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Re: infrastructure team procedures (fourth edit)

On Fri, Nov 09, 2007 at 07:11:42PM +0000, Ian Jackson wrote:
> No, it doesn't _compel_ the DPL to do anything.  Because the DPL can
> always claim to have done such a verification.  At best it encourages
> the DPL to act in a reasonable way.
> I agree that it is good to encourage the DPL to act in a reasonable
> way.  But one of the controversies is whether infrastructure teams are
> currently, and should be, subject to the authority of the DPL.
> When I wrote the constitution I intended them to be, but in practice
> that authority hasn't been exercised.  By now, subordinating
> infrastructure teams to the DPL is a substantial change.
> If that's the change you are proposing, then fine, but you should do
> so more clearly.

Got it. This is an essential component of my proposal - that somebody gets
explicitly empowered by a general resolution of the developers to handle
problems with teams expanding; and because DPL is convenient and
democratically elected, they seem like a good vict... targ... candidate. :)

I'll try to redo the wording.

> I would get rid of a lot of the detailed rules about team management
> and leave that more up to the teams.  Something like this, to replace
> the second half of your proposal:
>  Debian developers resolve the following:
>  * Whether a team in Debian constitutes an infrastructure team is
>    decided by the Debian Project Leader.
>  * Infrastructure teams should publish their own processes and
>    guidelines for adding and removing members, which may be detailed
>    or not as the team pleases.
>  * Teams must enable suitably competent and motivated Developers to
>    join and become full members, following only reasonable expenditure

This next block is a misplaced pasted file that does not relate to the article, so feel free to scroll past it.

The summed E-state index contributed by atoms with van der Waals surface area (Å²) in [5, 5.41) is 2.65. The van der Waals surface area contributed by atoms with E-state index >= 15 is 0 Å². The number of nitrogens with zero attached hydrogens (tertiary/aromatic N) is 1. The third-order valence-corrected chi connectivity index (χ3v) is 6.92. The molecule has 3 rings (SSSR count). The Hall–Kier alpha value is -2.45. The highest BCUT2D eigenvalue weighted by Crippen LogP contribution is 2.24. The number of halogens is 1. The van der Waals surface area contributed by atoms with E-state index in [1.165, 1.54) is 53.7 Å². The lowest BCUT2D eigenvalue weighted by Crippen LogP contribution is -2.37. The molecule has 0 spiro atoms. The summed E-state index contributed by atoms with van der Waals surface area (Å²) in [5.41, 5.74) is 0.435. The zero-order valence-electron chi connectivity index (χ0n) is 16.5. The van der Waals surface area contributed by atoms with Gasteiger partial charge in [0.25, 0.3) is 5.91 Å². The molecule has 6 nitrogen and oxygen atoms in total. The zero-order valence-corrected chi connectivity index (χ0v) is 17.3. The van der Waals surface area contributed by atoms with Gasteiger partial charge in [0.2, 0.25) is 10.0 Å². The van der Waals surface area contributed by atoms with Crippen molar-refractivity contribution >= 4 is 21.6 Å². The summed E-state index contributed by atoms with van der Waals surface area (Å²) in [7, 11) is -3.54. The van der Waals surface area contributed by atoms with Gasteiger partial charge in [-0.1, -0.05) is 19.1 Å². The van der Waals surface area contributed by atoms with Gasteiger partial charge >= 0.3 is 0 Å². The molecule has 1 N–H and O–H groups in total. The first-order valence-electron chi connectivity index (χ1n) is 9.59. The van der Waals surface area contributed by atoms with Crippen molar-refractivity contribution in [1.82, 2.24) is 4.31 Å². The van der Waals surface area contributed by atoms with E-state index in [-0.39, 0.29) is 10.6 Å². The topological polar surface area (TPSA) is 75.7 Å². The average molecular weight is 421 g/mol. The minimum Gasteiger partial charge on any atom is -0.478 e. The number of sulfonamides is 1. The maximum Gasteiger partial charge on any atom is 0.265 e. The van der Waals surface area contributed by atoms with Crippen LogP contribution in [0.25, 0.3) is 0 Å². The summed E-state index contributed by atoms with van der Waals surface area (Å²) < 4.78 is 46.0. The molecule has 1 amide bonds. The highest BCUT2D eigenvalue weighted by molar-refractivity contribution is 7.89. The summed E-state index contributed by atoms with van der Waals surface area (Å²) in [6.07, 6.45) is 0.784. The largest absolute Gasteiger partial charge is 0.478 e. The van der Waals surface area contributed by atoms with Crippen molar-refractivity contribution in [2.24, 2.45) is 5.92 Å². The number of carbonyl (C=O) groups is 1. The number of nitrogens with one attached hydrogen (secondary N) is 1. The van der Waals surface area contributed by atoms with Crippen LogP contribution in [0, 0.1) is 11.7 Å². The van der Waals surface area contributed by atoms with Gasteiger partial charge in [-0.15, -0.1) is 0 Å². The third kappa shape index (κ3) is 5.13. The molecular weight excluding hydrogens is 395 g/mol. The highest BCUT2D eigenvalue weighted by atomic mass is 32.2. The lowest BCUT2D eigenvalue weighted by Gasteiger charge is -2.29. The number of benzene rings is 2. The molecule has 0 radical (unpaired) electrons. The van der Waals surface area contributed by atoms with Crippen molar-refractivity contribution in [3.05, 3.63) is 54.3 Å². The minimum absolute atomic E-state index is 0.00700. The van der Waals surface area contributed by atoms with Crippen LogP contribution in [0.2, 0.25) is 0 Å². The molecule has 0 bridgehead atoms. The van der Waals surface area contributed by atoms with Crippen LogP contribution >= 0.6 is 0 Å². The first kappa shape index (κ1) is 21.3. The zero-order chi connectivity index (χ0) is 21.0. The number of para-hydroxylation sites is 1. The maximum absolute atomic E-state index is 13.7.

>    of time and effort.
>  * If in the Leader's view an infrastructure team is failing in
>    the duties set out here, the Leader may intervene as follows: the
>    Leader should set out a timetable for improvement (for example, for
>    addition of new members).  If the timetable is not met, or the
>    improvements are unsatisfactory to the Leader, the Leader may then
>    add one or more new members to the team.
>  * The Leader should limit such interventions to the minimum
>    necessary, in the Leader's opinion, to rectify the problems.

I see where you're coming from on this, but I'm not sure if it will help
unfreeze the leaders in this regard. People will still be able to complain
that timeframes or criteria set by the leader are arbitrary and this will
make DPLs hold back both on setting deadlines and on adding members after
they pass.

> Firstly because I don't think empowering the Leader in this way is a
> conducive to good relations with the teams.

Well, how does that differ from your text above? :)

> Secondly because in practice past DPL's have been very reluctant to
> exercise of powers of this form even when they felt they had them.

I have tried to keep that concern in mind.

> I think instead you should create a duty of the DPL to resolve
> complaints.

This has merit, although it's also a slippery slope because it goes beyond
general composition issues. I'd rather start with a general recommendation
to the leader for them to start paying attention to team compositions,
through a verbiage that will actually accomplish what I said at the top,
and then that will greatly alleviate the number and scope of complaints
(this is my experience of how it works in practice).

     2. That which causes joy or happiness.

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